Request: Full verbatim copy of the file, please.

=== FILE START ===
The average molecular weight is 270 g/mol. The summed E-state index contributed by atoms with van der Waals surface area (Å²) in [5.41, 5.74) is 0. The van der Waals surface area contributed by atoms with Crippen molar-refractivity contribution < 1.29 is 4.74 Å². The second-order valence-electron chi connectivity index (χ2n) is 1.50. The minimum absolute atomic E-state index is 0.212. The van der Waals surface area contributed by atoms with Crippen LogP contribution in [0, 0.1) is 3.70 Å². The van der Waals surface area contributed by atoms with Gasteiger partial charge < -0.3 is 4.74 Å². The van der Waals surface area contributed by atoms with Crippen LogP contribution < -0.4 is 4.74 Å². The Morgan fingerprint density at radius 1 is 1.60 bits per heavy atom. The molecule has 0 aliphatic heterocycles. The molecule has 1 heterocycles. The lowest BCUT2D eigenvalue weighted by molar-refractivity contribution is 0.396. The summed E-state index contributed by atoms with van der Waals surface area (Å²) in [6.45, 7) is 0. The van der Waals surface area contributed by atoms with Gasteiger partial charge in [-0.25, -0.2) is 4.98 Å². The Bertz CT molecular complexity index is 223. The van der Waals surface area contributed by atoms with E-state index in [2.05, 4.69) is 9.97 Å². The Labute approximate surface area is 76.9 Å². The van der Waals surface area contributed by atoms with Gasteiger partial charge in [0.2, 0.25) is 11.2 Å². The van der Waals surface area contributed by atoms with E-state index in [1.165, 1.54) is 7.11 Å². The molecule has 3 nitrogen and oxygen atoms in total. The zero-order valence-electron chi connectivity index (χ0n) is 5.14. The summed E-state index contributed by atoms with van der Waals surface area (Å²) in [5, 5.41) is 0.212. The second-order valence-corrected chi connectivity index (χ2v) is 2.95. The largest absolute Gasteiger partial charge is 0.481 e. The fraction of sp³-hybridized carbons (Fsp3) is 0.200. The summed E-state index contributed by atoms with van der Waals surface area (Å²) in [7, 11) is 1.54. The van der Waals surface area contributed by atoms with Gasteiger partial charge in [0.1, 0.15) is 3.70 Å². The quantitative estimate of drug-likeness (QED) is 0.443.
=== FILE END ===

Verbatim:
The average molecular weight is 270 g/mol. The summed E-state index contributed by atoms with van der Waals surface area (Å²) in [5.41, 5.74) is 0. The van der Waals surface area contributed by atoms with Crippen molar-refractivity contribution < 1.29 is 4.74 Å². The second-order valence-electron chi connectivity index (χ2n) is 1.50. The minimum absolute atomic E-state index is 0.212. The van der Waals surface area contributed by atoms with Crippen LogP contribution in [0, 0.1) is 3.70 Å². The van der Waals surface area contributed by atoms with Gasteiger partial charge < -0.3 is 4.74 Å². The van der Waals surface area contributed by atoms with Crippen LogP contribution < -0.4 is 4.74 Å². The Morgan fingerprint density at radius 1 is 1.60 bits per heavy atom. The molecule has 0 aliphatic heterocycles. The molecule has 1 heterocycles. The lowest BCUT2D eigenvalue weighted by molar-refractivity contribution is 0.396. The summed E-state index contributed by atoms with van der Waals surface area (Å²) in [6.45, 7) is 0. The van der Waals surface area contributed by atoms with Gasteiger partial charge in [-0.25, -0.2) is 4.98 Å². The Bertz CT molecular complexity index is 223. The van der Waals surface area contributed by atoms with E-state index in [2.05, 4.69) is 9.97 Å². The Labute approximate surface area is 76.9 Å². The van der Waals surface area contributed by atoms with Gasteiger partial charge in [0.2, 0.25) is 11.2 Å². The van der Waals surface area contributed by atoms with E-state index in [1.165, 1.54) is 7.11 Å². The molecule has 3 nitrogen and oxygen atoms in total. The zero-order valence-electron chi connectivity index (χ0n) is 5.14. The summed E-state index contributed by atoms with van der Waals surface area (Å²) in [5, 5.41) is 0.212. The second-order valence-corrected chi connectivity index (χ2v) is 2.95. The largest absolute Gasteiger partial charge is 0.481 e. The fraction of sp³-hybridized carbons (Fsp3) is 0.200. The summed E-state index contributed by atoms with van der Waals surface area (Å²) in [7, 11) is 1.54. The van der Waals surface area contributed by atoms with Gasteiger partial charge in [0.1, 0.15) is 3.70 Å². The quantitative estimate of drug-likeness (QED) is 0.443.